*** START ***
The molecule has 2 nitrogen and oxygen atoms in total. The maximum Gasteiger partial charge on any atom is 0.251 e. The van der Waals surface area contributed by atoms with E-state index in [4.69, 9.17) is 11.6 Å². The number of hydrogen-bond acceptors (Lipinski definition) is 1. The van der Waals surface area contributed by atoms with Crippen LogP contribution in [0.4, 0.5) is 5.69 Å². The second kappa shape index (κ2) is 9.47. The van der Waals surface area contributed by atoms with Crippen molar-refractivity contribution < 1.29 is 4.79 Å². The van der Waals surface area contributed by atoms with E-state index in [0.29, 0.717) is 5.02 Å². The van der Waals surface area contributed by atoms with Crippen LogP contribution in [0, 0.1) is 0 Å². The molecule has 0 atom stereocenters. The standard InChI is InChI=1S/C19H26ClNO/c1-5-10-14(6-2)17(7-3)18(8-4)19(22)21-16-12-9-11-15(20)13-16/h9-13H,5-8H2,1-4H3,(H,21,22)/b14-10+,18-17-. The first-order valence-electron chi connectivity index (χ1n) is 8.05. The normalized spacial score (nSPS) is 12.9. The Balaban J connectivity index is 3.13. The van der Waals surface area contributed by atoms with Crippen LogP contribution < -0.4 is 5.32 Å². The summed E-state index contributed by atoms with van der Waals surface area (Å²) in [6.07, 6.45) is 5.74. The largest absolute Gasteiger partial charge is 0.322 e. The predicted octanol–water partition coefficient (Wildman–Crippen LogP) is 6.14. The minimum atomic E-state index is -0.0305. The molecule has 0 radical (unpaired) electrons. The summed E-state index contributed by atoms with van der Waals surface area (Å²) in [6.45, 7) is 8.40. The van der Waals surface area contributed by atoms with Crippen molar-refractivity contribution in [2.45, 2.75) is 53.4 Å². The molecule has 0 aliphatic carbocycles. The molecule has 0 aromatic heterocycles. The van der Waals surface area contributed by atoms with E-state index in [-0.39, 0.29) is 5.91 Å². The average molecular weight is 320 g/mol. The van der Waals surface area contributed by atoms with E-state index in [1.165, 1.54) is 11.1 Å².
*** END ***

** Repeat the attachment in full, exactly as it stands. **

The molecule has 2 nitrogen and oxygen atoms in total. The maximum Gasteiger partial charge on any atom is 0.251 e. The van der Waals surface area contributed by atoms with E-state index in [4.69, 9.17) is 11.6 Å². The number of hydrogen-bond acceptors (Lipinski definition) is 1. The van der Waals surface area contributed by atoms with Crippen LogP contribution in [0.4, 0.5) is 5.69 Å². The second kappa shape index (κ2) is 9.47. The van der Waals surface area contributed by atoms with Crippen molar-refractivity contribution < 1.29 is 4.79 Å². The van der Waals surface area contributed by atoms with E-state index in [0.29, 0.717) is 5.02 Å². The van der Waals surface area contributed by atoms with Crippen LogP contribution in [0, 0.1) is 0 Å². The molecule has 0 atom stereocenters. The standard InChI is InChI=1S/C19H26ClNO/c1-5-10-14(6-2)17(7-3)18(8-4)19(22)21-16-12-9-11-15(20)13-16/h9-13H,5-8H2,1-4H3,(H,21,22)/b14-10+,18-17-. The first-order valence-electron chi connectivity index (χ1n) is 8.05. The normalized spacial score (nSPS) is 12.9. The Balaban J connectivity index is 3.13. The van der Waals surface area contributed by atoms with Crippen LogP contribution < -0.4 is 5.32 Å². The summed E-state index contributed by atoms with van der Waals surface area (Å²) in [6.07, 6.45) is 5.74. The largest absolute Gasteiger partial charge is 0.322 e. The predicted octanol–water partition coefficient (Wildman–Crippen LogP) is 6.14. The minimum atomic E-state index is -0.0305. The molecule has 0 radical (unpaired) electrons. The summed E-state index contributed by atoms with van der Waals surface area (Å²) in [6.45, 7) is 8.40. The van der Waals surface area contributed by atoms with Crippen molar-refractivity contribution in [2.45, 2.75) is 53.4 Å². The molecule has 0 aliphatic carbocycles. The molecule has 0 aromatic heterocycles. The van der Waals surface area contributed by atoms with E-state index in [-0.39, 0.29) is 5.91 Å². The average molecular weight is 320 g/mol. The van der Waals surface area contributed by atoms with E-state index in [1.165, 1.54) is 11.1 Å².